Verizon sees central role for blockchain in IoT – but not Bitcoin
Mon 21 Sep 2015
After a year of cautious study of the Bitcoin/blockchain phenomenon, Verizon Wireless has begun to deepen its interest in and commitment to the central architecture underpinning the Bitcoin cryptocurrency, as a means of auditable transaction for data exchange. Speaking to Coin Exchange Verizon Ventures director Ed Ruth said “I think IoT is a means by which we can transform ourselves.”
However the new wave of enthusiasm for the blockchain public ledger system has not translated into equal interest for the revolutionary Bitcoin currency itself, and Verizon agree that it is the blockchain that has caught the attention of its visionaries. Ruth allows that Bitcoin itself could have a valid future in emerging economies that lack a stable currency, or that lack infrastructure to energise currency transactions as a central pillar of business. But because Verizon retains a U.S. focus, and because Bitcoin has less to offer the far more established western economies, Bitcoin itself is seen essentially as collateral by-product.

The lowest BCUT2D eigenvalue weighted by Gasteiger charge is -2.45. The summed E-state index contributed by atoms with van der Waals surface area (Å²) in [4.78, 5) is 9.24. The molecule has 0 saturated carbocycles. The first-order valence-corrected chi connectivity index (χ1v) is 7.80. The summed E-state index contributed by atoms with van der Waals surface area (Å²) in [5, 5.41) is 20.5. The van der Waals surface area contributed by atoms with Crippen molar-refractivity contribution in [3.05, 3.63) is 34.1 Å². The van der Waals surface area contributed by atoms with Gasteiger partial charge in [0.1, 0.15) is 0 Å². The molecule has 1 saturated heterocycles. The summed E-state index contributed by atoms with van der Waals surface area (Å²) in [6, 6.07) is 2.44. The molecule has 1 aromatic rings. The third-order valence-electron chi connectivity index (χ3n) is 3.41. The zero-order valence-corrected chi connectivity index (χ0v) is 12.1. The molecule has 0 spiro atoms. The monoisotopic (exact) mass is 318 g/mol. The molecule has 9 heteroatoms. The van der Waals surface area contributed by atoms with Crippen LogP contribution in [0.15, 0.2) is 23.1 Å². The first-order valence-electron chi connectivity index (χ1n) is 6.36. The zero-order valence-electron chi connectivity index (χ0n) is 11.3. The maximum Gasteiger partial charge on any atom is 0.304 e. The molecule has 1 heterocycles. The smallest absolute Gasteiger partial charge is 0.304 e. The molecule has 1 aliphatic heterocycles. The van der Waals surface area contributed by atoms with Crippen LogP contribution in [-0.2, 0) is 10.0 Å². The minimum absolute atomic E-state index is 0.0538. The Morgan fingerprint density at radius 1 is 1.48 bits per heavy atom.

Ruth observed: “For emerging markets, [Bitcoin is a] bigger value than in stable markets with stable currencies…Our initial thinking was that it didn’t solve a large enough problem domestically.”
He continued: “As we started looking at the protocol, it became apparent that blockchain had a bigger potential than the specific bitcoin or cryptocurrency use case. We started to see some convergence around Internet of Things, and we started to seek out companies leveraging the technology.”
Ruth describes Verizon’s interest in the blockchain as a “living and breathing” ongoing interest, and observes that the company is watching its development with interest, despite some scepticism that the market is currently “incredibly nascent”.
Verizon Ventures’ made their initial foray into the IoT blockchain sector this summer with its Nevada-based Filament project, a service operating in distributed environments and constituting an open platform for Distributed Sensor Transactions [DIST]. The project’s ambit is to retrofit legacy technology layers with sensor-enabled mesh networks, using wireless devices called Taps. The networks created in this way operate independently of the cloud or of wireless or mobile networks, providing ‘sensor-as-a-service’ coverage on demand. It is envisioned that the technologies and configurations being developed in Filament can be used to automate and regulate data centre climate control; provide meteorological and soil data in agricultural areas; network sensor-enabled buoys in maritime operations; provide analysable retail data on department store configuration (footfall); and help to prevent vehicle collisions in remote work locations, among other applications.